It only takes one corner to fall in love with the Porsche 718.
For me, it was an exceedingly tight right-hander on an unfamiliar road in the Hill Country outside of Austin, Texas. I approached it thinking, "oh shit, I'm going way too fast," then hoping for the best, I turned the wheel hard, the car dove towards apex with ease, and thundered its way out, making me look better than I really am.Advertisement - Continue Reading Below
This sort of thing is what the Porsche 718 is all about, but much of the discussion surrounding the newly renamed Boxster and Cayman has been about their engines. Gone are Porsche's trademark naturally-aspirated flat-sixes, and in their place, controversially, are two turbocharged flat-fours displacing 2.0- and 2.5-liters.
In an era of widespread downsizing–or in Porsche speak, which sounds a lot like a line from Dilbert, right sizing–this decision is as unsurprising as the backlash that followed. Porsche's naturally aspirated flat-sixes are among the finest sports car engines in the world, and there's no way a turbo four could live up. I just drove a 718 Boxster and a 718 Cayman S, and if you can't get past the lack of two cylinders, you're missing the entire point.Advertisement - Continue Reading Below
The base 718 gets a 2.0-liter flat-four pumping out 300 horsepower and 280 lb-ft of torque, whereas the motor in the 718 S is bored out to 2.5 liters, producing 350 horsepower and 309 lb-ft of torque. On paper, these engines seem quite similar, and indeed, they share many components, but in reality, they feel quite different.
The standard motor has abundant torque through the rev range (peak torque is between 1900-4500 rpm), but also more turbo lag than its big brother. Lag is most noticeable when accelerating from a stop, but the turbo spools up quick enough to make it more a charming reminder that it's turbocharged than an actual issue.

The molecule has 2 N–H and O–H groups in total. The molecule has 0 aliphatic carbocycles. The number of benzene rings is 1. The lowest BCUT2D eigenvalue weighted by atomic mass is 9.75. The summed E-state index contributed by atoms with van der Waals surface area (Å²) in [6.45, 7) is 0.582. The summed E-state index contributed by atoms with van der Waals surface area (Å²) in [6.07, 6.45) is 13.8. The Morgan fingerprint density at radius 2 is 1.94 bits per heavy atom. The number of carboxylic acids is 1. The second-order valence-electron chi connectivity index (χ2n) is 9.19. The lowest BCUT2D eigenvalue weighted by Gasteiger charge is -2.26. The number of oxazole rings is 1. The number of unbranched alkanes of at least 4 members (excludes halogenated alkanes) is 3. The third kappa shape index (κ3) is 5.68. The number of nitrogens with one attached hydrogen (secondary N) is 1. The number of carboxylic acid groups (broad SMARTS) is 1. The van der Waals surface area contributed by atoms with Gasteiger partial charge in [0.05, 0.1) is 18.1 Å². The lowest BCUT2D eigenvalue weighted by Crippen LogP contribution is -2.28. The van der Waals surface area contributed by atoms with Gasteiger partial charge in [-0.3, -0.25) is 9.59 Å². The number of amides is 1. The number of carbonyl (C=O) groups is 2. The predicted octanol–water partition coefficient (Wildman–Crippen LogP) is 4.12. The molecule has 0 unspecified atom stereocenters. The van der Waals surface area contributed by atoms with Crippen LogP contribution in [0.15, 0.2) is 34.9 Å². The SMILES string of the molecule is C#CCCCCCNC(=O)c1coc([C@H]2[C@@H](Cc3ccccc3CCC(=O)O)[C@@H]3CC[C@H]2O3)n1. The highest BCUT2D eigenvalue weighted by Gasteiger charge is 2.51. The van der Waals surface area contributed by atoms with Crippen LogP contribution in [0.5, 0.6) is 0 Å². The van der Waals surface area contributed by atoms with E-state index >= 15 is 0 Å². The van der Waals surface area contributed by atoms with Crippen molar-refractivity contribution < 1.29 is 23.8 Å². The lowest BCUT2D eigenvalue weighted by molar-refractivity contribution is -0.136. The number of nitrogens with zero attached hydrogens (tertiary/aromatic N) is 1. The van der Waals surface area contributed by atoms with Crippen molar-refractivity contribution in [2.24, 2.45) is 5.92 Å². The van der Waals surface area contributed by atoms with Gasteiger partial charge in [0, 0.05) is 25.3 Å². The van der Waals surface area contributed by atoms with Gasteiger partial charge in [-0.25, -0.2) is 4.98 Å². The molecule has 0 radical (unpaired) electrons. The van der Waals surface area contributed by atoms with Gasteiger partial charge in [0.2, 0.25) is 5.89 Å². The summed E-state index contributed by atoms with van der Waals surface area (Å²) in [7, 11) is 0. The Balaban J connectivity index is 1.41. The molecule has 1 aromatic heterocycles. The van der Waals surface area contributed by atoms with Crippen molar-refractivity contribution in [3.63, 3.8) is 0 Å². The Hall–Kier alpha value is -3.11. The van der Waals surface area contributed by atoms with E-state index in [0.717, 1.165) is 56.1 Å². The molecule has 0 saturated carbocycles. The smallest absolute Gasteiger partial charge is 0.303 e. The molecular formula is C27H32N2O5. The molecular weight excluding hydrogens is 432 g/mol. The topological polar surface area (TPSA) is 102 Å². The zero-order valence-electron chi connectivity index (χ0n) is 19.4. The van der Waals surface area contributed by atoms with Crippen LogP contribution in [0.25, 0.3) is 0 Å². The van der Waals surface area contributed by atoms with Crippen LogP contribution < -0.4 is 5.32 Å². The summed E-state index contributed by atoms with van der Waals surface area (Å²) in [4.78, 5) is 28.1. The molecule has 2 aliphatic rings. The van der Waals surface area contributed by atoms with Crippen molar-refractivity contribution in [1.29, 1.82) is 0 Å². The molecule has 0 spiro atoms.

Both the standard and S motor pull surprisingly hard to their 7500 rpm redlines, but it's the bigger motor that feels more responsive. That's because it uses a clever Variable Vane turbocharger and runs less boost than the 2.0-liter. The standard car feels quick, but never mind-blowingly so, while the S feels significantly quicker than its 350 horsepower suggests.Advertisement - Continue Reading Below Advertisement - Continue Reading Below
These are definitely sports car engines–they just have more torque than you're used to.
In terms of gearboxes, you can't go wrong with the standard six-speed manual or the optional seven-speed PDK dual-clutch. PDK might just be the greatest transmission in the world because it doesn't display any wonky dual-clutch characteristics in normal driving, but rips off quick shifts with authority when you're on it. It has paddle shifters, of course, but the automatic mode is so uncanny, you won't need them.
PDK-equipped 718s are quicker than their manual counterparts, and if you opt for the Sport Chrono pack, you get a Sport Response button that effectively functions as a 20-second push-to-pass. Even with the PDK's many upsides, though, I'd probably stick with the manual if it was my money.
Yes, the PDK is astoundingly good, but a manual suits the character of the 718 better. It's also a slick gearbox, with perfectly weighted action and crisp, well-defined gates. The clutch is light enough not to be a pain in everyday traffic, though it engages very close to the top of its travel. Its bite point is clear, though, so it doesn't take too long to get used to. Sport Chrono-equipped cars get automatic rev-matching in Sport and Sport+ modes, but it turns off in Normal mode or if you deactivate stability control.